TR: You were also involved in the Iraqi War Crimes Tribunal. Can you draw any comparisons with what happened in Iraq and what is happening in Libya?
ME: In both situations the trials took, or are taking, place in states emerging from repression and occurred in a post-conflict environment. Both Iraq and Libya have promoted their adherence to statutory guarantees of judicial fairness. But this is not enough. There must be an underlying and fundamental commitment within the domestic legal system to ensure a fair trial. Although domestic war crimes courts can operate successfully, they demand an untainted legal environment to deal with the unique and complicated challenges of war crimes trials. Even in the best circumstances, achieving this enormous task is difficult.
The trials took, or are taking, place in nascent legal systems that have languished in a state of chaos for decades. Both judicial systems were adversely compromised by a system manipulated and controlled by the state. Both legal systems have been isolated from the international community and international law for a generation, leaving them with a significant challenge to fully appreciate and internalize the full implications of the rule of law, as well as the many nuances of international law.
Both trials have attracted the attention of the international community because of its concern over the inherent conflict between the desire to allow post-conflict states to try their own nationals accused of international crimes and the need to ensure that those trial proceedings are fair and impartial. In the Iraqi case, some major actors in international community ensured that international assistance was provided to the court. This went a long way in giving the judicial process a degree of credibility. Unfortunately, this type of assistance is absent in the Libyan trials. Libya should have requested, and the international community should have offered, international experts to assist the judges, prosecutors, and defense counsel. Working alongside international experts would have been the surest and most effective way to shorten the learning curve for the Libyan jurists in conducting these types of trials and would have assisted in bringing international standards to the proceedings. In one of my meetings in Libya, the President of the Bar Association agreed that allowing international lawyers to join the defense team would assist in increasing the credibility of the judicial process. However, there was never any follow-up on behalf the bar.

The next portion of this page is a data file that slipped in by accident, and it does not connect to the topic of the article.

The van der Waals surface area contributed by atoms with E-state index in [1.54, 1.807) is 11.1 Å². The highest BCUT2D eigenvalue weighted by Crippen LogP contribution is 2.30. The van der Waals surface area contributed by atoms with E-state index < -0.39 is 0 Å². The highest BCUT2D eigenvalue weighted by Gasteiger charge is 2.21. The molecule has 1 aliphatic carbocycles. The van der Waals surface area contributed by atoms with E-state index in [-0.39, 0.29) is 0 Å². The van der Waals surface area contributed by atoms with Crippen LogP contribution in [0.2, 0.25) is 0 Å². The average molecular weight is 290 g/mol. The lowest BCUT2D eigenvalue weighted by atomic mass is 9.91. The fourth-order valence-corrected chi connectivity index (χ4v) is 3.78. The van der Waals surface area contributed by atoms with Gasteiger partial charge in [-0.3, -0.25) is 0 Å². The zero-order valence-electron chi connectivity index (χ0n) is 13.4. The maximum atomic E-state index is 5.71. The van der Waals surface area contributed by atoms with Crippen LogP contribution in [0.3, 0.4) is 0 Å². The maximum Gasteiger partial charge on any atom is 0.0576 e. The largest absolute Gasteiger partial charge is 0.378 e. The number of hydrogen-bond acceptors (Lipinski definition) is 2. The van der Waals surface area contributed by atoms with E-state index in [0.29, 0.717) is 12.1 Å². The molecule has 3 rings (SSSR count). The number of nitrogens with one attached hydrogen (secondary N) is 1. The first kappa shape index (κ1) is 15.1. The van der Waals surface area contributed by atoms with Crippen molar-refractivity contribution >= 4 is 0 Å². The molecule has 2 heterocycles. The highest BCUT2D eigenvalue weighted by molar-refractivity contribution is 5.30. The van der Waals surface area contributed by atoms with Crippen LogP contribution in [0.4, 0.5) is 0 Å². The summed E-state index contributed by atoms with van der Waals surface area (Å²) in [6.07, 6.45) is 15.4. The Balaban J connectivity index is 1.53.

One of the major failures of the Iraqi trials was the imposition of the death penalty. The general perception that the Iraqi Government’s primary aim was to rush to judgement and then sentence Saddam Hussein to death did not disappear. This is now a major concern in the Libyan case.
TR: What is your opinion on the assertion that what took place in Libya was a ‘show trial’?
ME: The term ‘show trial’ is a heavy charge. It is too often bantered about with little justification. The trial proceedings being witnessed in Libya are not remotely comparable to actual show trials conducted, for example, in the Soviet era by Stalin, or presently in North Korea. To date, there is very little evidence to suggest that the current proceeding is a ‘show trial’ as more accurately defined by the term. In contrast, there is evidence in the UNMSIL observation notes that efforts were made to ensure that the trial proceedings ran as smoothly as possible and, at least to some extent, in compliance with international standards. We are currently working on collecting additional information and evidence that will hopefully shed further light on this issue. However, even if the trial proceedings fail to meet international standards, it does not mean that the proceedings were a show trial.
TR: There are a number of tools you mention in your book that the international community could provide to support domestic tribunals dealing with atrocity crimes, such as training and technical assistance. What is most needed in Libya?